Scheming Mind said...

Great Games! Glad to see that you did well and earned a little money to boot! That sounds like a really awesome tourney. I have to say im a bit jealous. Anyway it looks like the hard work is paying off for you so keep it up!

LinuxGuy said...

In that game 1, I can think of a whole bunch of plans for Black there "after spending an unreasonable amount of time for G/60" looking at that position.

Addressing the immediate need of that position, though, if you want to keep your bishop then ...a5! and if a3, then I like ...Bd6 (Bf8 also looks playable), but definitely not ..c5. Nc5 is the only piece for Black that could use that square in passing.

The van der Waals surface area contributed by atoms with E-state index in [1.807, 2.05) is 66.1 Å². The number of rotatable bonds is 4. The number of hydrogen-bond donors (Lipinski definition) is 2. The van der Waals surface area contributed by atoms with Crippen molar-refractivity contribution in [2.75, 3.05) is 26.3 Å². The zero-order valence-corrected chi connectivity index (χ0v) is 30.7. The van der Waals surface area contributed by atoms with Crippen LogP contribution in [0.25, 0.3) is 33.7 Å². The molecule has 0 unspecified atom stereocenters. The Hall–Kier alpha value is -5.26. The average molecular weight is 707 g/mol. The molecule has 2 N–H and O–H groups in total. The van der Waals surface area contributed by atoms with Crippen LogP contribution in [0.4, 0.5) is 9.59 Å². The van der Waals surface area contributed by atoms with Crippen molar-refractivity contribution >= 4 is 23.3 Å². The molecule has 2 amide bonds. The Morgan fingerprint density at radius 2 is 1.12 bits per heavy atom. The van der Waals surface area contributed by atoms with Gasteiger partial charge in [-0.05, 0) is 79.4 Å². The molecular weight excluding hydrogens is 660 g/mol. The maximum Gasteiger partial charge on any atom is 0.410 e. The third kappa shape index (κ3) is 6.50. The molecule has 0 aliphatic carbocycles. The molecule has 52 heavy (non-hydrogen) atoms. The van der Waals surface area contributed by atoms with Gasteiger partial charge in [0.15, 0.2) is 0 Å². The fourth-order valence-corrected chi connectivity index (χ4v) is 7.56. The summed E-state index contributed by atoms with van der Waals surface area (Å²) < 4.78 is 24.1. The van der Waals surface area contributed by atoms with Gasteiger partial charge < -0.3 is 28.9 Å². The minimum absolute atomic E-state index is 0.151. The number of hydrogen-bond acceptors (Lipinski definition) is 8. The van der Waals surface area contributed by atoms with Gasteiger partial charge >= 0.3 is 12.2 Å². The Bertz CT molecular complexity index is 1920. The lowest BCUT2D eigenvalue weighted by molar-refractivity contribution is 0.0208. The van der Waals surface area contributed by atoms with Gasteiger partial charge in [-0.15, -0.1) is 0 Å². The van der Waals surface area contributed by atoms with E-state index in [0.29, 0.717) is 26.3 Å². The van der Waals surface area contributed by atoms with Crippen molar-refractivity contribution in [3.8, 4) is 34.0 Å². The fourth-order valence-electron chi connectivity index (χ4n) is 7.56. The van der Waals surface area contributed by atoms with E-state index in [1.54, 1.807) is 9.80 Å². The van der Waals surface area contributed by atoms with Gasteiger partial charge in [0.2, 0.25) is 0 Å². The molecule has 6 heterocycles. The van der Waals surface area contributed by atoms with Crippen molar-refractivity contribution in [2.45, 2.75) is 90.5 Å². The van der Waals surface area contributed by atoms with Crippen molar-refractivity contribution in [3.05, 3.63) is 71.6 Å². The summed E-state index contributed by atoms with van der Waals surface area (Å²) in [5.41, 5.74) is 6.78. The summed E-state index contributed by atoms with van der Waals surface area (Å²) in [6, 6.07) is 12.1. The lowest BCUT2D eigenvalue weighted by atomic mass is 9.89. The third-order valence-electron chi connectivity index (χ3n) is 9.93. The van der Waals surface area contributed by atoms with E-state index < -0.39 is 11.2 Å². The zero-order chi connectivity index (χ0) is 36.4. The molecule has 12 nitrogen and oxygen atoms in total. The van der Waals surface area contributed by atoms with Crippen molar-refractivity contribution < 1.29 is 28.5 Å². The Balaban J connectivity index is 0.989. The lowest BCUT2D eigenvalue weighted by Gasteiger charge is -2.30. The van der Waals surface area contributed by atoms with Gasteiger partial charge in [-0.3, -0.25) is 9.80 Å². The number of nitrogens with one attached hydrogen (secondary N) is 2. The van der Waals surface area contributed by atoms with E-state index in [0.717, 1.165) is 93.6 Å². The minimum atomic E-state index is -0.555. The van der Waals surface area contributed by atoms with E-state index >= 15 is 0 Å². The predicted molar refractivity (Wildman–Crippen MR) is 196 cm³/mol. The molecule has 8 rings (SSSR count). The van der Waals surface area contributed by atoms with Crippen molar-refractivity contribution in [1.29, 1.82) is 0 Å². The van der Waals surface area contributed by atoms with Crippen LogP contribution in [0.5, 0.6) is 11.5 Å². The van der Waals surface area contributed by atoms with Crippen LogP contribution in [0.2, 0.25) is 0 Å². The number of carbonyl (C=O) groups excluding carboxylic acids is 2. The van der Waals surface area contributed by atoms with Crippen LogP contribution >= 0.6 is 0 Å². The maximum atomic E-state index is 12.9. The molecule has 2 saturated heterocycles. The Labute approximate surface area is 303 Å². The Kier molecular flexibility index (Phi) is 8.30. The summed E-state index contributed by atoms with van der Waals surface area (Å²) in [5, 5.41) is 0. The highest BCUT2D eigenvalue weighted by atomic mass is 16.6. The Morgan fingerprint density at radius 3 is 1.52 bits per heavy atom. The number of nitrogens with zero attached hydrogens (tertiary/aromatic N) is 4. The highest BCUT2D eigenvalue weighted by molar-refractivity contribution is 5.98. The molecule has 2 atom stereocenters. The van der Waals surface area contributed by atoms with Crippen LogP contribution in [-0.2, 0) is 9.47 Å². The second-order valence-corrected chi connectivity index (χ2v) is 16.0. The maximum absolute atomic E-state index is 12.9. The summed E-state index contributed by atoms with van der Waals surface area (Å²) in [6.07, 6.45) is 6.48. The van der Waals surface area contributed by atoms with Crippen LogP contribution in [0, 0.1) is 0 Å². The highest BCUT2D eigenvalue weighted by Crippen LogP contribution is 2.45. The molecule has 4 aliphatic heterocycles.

In theory, I'd be more tempted to allow a c5 (which doesn't look all that doable to me, anyhow), and respond to it with ...Bc7.

...Nf8 looks too passive. I'd rather play ...h6 as passive kingside moves go, in that position. It weakens the g6 square, but then again who exactly is kicking butt in this position? Probably Black!

I briefly went over the other games a couple days ago, and they did look G/60ish, as far as your opponents not really finding all the resources.

Nice wins!

BTW, my position on playing the crazy/unprepared opening lines, and losing the game because the other guy was more familiar with it, falls on the side of "do it, try it!" You may lose, and yet become better prepared next time.

Ratings tend even out over time, since most games I'm guessing will not fall into the category of experimental lines. If you are really playing for the BIG money, hehe, then yeah I guess play conservative. But even there, a draw is half a loss, so that can start to backfire as well.

LinuxGuy said...